6th November 2017
Daily summary of the latest news and opinions from the world of independent education bought to you by Education Advisers...
Independent school partnerships: a winning combination.
Independent schools are regularly working with state schools and they aren’t forming these partnerships because the government tells them to do so, they want to work with their local community.
independent schools across the country are creating genuine relationships, something which Shaun Fenton, chair-elect of HMC, has seen first-hand.
“Independent schools have always been doing this [partnerships] and more, but unfortunately it is the best-kept secret of the sector. It is almost impossible to find an independent school that isn’t working in partnership with sections of its local community. Independent schools have been doing this for generations and they do it because it’s part of the school’s identity.”
So, it seems the government should worry less about stepping up and more about keeping up with independent schools and their progressive partnerships.
Regular and purposeful community engagement is essential for all independent schools. It is no longer enough to open the school grounds for a local church fete once a year or to let the local football team use the sports pitches for events. Today, independent schools have to be a lot more far-reaching and worthwhile with their efforts in the local community.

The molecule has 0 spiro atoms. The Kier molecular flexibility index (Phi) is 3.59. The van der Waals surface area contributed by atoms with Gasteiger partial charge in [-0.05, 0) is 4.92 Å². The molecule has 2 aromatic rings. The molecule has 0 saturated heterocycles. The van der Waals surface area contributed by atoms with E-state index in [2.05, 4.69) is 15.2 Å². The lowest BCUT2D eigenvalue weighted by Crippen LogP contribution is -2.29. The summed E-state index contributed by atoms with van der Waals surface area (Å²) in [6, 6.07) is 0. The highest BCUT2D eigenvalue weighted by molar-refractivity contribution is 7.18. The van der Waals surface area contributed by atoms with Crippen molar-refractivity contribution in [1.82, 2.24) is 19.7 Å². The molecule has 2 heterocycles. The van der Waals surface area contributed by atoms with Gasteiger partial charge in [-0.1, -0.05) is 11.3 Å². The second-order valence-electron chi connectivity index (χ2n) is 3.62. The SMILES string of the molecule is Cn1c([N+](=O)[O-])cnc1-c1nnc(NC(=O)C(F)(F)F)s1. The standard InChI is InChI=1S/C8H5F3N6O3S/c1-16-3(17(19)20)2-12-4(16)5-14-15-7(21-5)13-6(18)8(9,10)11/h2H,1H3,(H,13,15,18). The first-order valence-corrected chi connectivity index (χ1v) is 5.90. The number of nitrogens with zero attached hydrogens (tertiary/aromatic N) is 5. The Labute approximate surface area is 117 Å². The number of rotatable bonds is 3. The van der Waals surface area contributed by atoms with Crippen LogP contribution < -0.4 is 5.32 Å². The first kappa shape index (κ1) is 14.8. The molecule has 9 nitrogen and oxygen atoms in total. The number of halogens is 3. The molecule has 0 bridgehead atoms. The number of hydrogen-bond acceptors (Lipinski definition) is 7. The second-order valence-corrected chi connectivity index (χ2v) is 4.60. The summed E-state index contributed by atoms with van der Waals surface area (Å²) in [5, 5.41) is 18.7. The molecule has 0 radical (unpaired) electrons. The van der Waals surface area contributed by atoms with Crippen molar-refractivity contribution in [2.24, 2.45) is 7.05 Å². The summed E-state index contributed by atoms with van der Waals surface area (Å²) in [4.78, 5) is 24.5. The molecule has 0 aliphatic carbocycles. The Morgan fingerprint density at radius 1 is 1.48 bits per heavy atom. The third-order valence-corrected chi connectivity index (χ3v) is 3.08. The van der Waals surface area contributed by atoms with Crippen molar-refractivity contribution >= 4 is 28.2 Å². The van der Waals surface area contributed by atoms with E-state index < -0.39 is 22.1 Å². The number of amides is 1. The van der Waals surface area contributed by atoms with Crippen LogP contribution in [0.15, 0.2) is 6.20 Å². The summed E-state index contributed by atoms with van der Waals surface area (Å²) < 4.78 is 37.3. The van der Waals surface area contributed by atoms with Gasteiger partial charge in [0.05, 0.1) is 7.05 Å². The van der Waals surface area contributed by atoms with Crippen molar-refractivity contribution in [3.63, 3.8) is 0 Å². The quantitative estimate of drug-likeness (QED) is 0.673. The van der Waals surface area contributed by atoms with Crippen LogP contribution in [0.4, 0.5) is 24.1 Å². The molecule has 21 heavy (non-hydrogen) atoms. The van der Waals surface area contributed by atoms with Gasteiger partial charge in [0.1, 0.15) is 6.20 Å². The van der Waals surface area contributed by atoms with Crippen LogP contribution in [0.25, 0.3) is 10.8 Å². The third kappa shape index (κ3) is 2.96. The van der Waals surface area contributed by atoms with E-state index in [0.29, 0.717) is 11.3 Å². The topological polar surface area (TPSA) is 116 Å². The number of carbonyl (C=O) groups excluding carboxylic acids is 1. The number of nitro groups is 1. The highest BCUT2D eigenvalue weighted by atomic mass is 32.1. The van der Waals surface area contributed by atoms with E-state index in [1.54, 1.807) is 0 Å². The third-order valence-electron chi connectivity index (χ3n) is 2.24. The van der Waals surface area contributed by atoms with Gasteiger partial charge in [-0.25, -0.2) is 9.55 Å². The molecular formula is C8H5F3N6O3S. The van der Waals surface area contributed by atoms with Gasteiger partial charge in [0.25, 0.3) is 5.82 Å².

Independent schools must recognise their charitable status and add real value to their local community. Living in a privileged bubble with no local links is not acceptable. Any good school is a community of pupils, staff and parents where all stakeholders feel valued, safe and part of something bigger with strong links between all elements. This has to extend into the local community for the school to have a purposeful position and to ensure a sense of genuine and real community spirit.
Schools should embody British values, not be forced to teach them
Victoria Bingham headmistress of South Hampstead High School denounces ‘jingoistic’ lessons in British values.
A revamped curriculum that will include “British values” is being developed to prevent children succumbing to extremist ideologies, but has already been accused of “jingoism” by a head teacher.
It is likely to involve history teachers tutoring pupils in key events in the development of British democracy, such as Magna Carta. Religious education teachers could be asked to help pupils understand the current British value of tolerance towards other faiths.
A letter has been sent to head teachers by Sir Theodore Agnew, the new academies minister, asking for views on the changes.
However, in an article published online today, Vicky Bingham, headmistress of the private South Hampstead High School, in north London, says: “The new curriculum sounds . . . ineffective in rooting out radical terrorism. The idea of pupils coming together in mutual understanding because they all know our island story sounds . . . slightly jingoistic.”
Bingham says schools should be allowed to decide how to teach British values, adding that “the idea that Britain has some sort of special claim to democracy smacks of hubris”.
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